Not ‘an official thing’

Georgia has, since 1982, required any vehicle that is wrecked and rebuilt to pass a safety inspection before the state will issue a title allowing the car to be sold or driven. Inspectors originally traveled to where the vehicle was, making for a slow, inefficient process.

In 1989 the state, in a pilot program, authorized a station in Athens to become a site for inspections. The program was expanded in 1990.

On Feb. 2, 1990, Recovery Services Inc. was incorporated, with Deal and Cronan listed as officers. Their business became one of the first eight regional state inspection stations, according to the Department of Revenue. None of the companies had to bid for the work, and it is unclear how they were selected. Revenue officials said they could find no paperwork that explains how the stations were chosen. Deal isn’t sure either.

“I don’t know there was much of an official thing,” Deal said.

The stations are private businesses whose owners agree to provide little more than a garage bay with a hydraulic lift, and an employee to help move cars. The state provides the inspectors. The station owners charge vehicle owners a fee.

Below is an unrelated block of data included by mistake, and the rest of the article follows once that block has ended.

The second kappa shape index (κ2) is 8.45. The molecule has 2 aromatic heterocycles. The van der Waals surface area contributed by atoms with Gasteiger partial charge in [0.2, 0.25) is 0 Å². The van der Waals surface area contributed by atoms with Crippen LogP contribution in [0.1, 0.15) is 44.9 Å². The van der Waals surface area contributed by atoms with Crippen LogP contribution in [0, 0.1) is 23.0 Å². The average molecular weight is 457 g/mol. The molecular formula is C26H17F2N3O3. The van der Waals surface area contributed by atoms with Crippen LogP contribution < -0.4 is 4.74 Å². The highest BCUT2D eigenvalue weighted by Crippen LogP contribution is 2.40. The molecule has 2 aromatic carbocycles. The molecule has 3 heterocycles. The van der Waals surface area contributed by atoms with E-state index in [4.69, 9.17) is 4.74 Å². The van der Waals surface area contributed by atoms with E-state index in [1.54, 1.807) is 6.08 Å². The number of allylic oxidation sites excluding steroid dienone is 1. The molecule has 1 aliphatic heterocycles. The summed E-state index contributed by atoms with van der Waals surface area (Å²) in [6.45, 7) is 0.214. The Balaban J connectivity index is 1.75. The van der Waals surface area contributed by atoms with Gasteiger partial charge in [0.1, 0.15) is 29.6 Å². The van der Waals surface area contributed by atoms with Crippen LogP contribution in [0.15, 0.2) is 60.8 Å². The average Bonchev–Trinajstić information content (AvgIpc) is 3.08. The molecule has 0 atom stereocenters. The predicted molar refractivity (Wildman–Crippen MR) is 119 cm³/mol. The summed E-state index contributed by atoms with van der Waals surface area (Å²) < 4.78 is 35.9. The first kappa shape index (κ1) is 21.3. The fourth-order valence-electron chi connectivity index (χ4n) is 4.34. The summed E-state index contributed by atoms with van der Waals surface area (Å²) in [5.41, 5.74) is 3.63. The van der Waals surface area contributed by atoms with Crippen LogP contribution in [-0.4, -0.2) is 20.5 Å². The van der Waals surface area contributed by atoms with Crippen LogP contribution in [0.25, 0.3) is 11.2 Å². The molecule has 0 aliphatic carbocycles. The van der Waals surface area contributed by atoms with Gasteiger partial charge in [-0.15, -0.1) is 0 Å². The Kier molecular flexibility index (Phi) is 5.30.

Deal and Cronan charge $100 per vehicle, the highest of any of the stations operating today. Most charge $60 or $75 per vehicle, state records show. Recovery Services, on Athens Highway in Gainesville, hosted more than 2,800 inspections in 2008.

Across the state, Georgia inspectors conducted more than 17,000 safety checks in 2008.

When he became responsible for the inspection system, Graham said a number of questions immediately came to mind.

“How did they get assigned to doing this work?” Graham said. “How does it work? Is there a better way to do it? I thought it was interesting that you had dedicated businesses that had not been [competitively] bid.”

The program is essentially revenue-neutral for the state, Graham said, meaning it costs nearly as much to operate as it brings in.

Graham also thought the locations of the inspection stations made little sense. The nearest one to Atlanta, for example, is Gainesville. The station nearest Savannah is in Hazlehurst, more than two hours away. The stations are essentially regional monopolies, Graham said.

‘A constituent issue’

By 2008, Graham was making plans to expand the number of inspection stations and to award the sites through a competitive bidding process.